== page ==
The Siebel Scholars Foundation has announced that Andrew Chambers, a master’s student in the Robotics Institute, and four other Carnegie Mellon graduate students are among the 85 members of the 2012 class of Siebel Scholars. Each will receive a $35,000 award for their final year of studies.
The Carnegie Mellon School of Computer Science is one of 17 partner institutions in the Siebel Scholars program, which was established in 2000. Other graduate computer science schools in the program include Harvard, MIT, Princeton, Stanford, Tsinghua, UC-Berkeley, and Illinois at Urbana-Champaign. Five Siebel Scholars from each partner institution are selected annually from among graduate students at the top of their class. They are chosen based on outstanding academic achievement and demonstrated leadership.
In addition to Chambers, the new CMU scholars are Preethi Raju, a master’s student in the Human-Computer Interaction Institute; Stephanie Rosenthal and Robert Simmons, both PhD students in the Computer Science Department, and Luis Pedro Coelho, a PhD student in the Lane Center for Computational Biology.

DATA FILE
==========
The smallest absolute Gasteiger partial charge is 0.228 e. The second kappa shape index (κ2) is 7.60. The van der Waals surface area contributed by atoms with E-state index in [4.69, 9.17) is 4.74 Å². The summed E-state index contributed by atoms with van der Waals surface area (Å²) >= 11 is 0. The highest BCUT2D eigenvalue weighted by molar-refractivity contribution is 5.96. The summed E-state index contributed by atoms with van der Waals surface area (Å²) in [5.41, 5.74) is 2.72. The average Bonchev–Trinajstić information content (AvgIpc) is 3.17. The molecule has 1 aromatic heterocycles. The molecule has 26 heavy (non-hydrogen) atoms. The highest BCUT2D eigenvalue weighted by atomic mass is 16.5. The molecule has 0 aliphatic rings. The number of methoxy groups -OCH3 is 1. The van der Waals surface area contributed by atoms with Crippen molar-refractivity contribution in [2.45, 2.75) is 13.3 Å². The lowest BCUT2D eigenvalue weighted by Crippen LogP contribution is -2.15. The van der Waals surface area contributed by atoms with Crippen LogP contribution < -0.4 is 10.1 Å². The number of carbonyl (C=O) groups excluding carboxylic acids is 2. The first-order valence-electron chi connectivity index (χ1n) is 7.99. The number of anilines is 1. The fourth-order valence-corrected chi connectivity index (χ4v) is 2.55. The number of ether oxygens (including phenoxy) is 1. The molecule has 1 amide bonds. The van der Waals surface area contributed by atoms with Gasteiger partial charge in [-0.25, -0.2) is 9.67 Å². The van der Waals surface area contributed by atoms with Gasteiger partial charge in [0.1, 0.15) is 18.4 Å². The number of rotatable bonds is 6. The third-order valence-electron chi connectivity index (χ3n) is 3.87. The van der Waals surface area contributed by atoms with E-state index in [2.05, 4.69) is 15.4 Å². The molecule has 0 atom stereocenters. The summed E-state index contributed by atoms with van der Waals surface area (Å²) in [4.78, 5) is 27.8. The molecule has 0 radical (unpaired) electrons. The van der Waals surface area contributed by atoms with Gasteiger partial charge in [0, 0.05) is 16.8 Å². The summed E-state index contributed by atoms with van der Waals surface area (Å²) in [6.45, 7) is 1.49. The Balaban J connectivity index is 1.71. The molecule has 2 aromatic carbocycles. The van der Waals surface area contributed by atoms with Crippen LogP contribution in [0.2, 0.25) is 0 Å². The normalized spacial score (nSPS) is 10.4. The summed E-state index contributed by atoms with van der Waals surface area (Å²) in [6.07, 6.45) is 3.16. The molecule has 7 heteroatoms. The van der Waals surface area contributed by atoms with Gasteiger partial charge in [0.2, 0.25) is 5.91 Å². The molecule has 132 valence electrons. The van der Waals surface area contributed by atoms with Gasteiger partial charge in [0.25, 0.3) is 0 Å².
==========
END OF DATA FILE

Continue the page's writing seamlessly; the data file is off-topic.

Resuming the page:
“We are proud to support the Siebel Scholars Class of 2012 as they collaborate and forge lifelong ties with this engaged community of leaders,” said Karen Roter Davis, Executive Director of the Siebel Scholars Foundation. “They are joining an exceptional group of talented individuals working together with the Siebel Foundation to address critical societal issues in health, food, and energy.”
Today, 700 Siebel Scholars are active in the program. They will convene October 14-16 at the Janelia Farm Research Campus of the Howard Hughes Medical Institute in Ashburn, Va., to explore the science, applications, benefits, and risks of synthetic biology with world-renowned scientific, industry, ethics, and policy experts. Those include Craig Venter, founder of the J. Craig Venter Institute and of Synthetic Genomics Inc.; Jay Keasling, director of Lawrence Berkeley National Labs Synthetic Biology Engineering Research Center and CEO of the Joint BioEnergy Institute; and Ed Penhoet, former CEO of Chiron Corp. and a member of the President’s Council of Advisors on Science and Technology.